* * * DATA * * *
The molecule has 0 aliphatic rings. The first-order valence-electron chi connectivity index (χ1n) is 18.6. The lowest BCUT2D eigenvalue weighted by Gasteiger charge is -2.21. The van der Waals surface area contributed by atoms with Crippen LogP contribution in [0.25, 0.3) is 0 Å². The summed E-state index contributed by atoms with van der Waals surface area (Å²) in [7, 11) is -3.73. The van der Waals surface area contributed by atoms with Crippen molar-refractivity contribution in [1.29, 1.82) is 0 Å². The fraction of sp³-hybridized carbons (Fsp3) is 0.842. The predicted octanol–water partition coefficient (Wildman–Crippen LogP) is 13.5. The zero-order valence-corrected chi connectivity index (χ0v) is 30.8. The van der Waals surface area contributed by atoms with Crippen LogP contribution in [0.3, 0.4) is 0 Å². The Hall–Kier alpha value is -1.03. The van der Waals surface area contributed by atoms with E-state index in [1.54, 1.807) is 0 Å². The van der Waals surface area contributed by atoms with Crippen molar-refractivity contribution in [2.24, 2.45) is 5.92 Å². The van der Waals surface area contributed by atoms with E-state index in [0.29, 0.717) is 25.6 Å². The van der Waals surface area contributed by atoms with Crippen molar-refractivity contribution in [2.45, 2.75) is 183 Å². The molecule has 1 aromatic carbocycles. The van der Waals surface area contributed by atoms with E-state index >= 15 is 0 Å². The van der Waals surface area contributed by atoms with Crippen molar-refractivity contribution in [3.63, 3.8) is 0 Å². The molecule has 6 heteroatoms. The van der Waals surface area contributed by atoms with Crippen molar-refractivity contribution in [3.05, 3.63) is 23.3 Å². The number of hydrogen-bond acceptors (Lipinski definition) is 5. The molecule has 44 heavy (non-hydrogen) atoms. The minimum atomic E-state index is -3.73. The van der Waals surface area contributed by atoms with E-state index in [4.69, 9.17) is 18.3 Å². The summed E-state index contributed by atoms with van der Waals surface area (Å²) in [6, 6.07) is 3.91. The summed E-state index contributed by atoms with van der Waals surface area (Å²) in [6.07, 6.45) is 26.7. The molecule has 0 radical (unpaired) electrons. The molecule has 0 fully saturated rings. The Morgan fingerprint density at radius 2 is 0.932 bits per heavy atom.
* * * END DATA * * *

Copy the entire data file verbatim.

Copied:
The molecule has 0 aliphatic rings. The first-order valence-electron chi connectivity index (χ1n) is 18.6. The lowest BCUT2D eigenvalue weighted by Gasteiger charge is -2.21. The van der Waals surface area contributed by atoms with Crippen LogP contribution in [0.25, 0.3) is 0 Å². The summed E-state index contributed by atoms with van der Waals surface area (Å²) in [7, 11) is -3.73. The van der Waals surface area contributed by atoms with Crippen molar-refractivity contribution in [1.29, 1.82) is 0 Å². The fraction of sp³-hybridized carbons (Fsp3) is 0.842. The predicted octanol–water partition coefficient (Wildman–Crippen LogP) is 13.5. The zero-order valence-corrected chi connectivity index (χ0v) is 30.8. The van der Waals surface area contributed by atoms with Crippen LogP contribution in [0.3, 0.4) is 0 Å². The Hall–Kier alpha value is -1.03. The van der Waals surface area contributed by atoms with E-state index in [1.54, 1.807) is 0 Å². The van der Waals surface area contributed by atoms with Crippen molar-refractivity contribution in [2.24, 2.45) is 5.92 Å². The van der Waals surface area contributed by atoms with E-state index in [0.29, 0.717) is 25.6 Å². The van der Waals surface area contributed by atoms with Crippen molar-refractivity contribution in [2.45, 2.75) is 183 Å². The molecule has 1 aromatic carbocycles. The van der Waals surface area contributed by atoms with E-state index >= 15 is 0 Å². The van der Waals surface area contributed by atoms with Crippen molar-refractivity contribution in [3.63, 3.8) is 0 Å². The molecule has 6 heteroatoms. The van der Waals surface area contributed by atoms with Crippen molar-refractivity contribution in [3.05, 3.63) is 23.3 Å². The number of hydrogen-bond acceptors (Lipinski definition) is 5. The molecule has 44 heavy (non-hydrogen) atoms. The minimum atomic E-state index is -3.73. The van der Waals surface area contributed by atoms with E-state index in [4.69, 9.17) is 18.3 Å². The summed E-state index contributed by atoms with van der Waals surface area (Å²) in [6, 6.07) is 3.91. The summed E-state index contributed by atoms with van der Waals surface area (Å²) in [6.07, 6.45) is 26.7. The molecule has 0 radical (unpaired) electrons. The molecule has 0 fully saturated rings. The Morgan fingerprint density at radius 2 is 0.932 bits per heavy atom.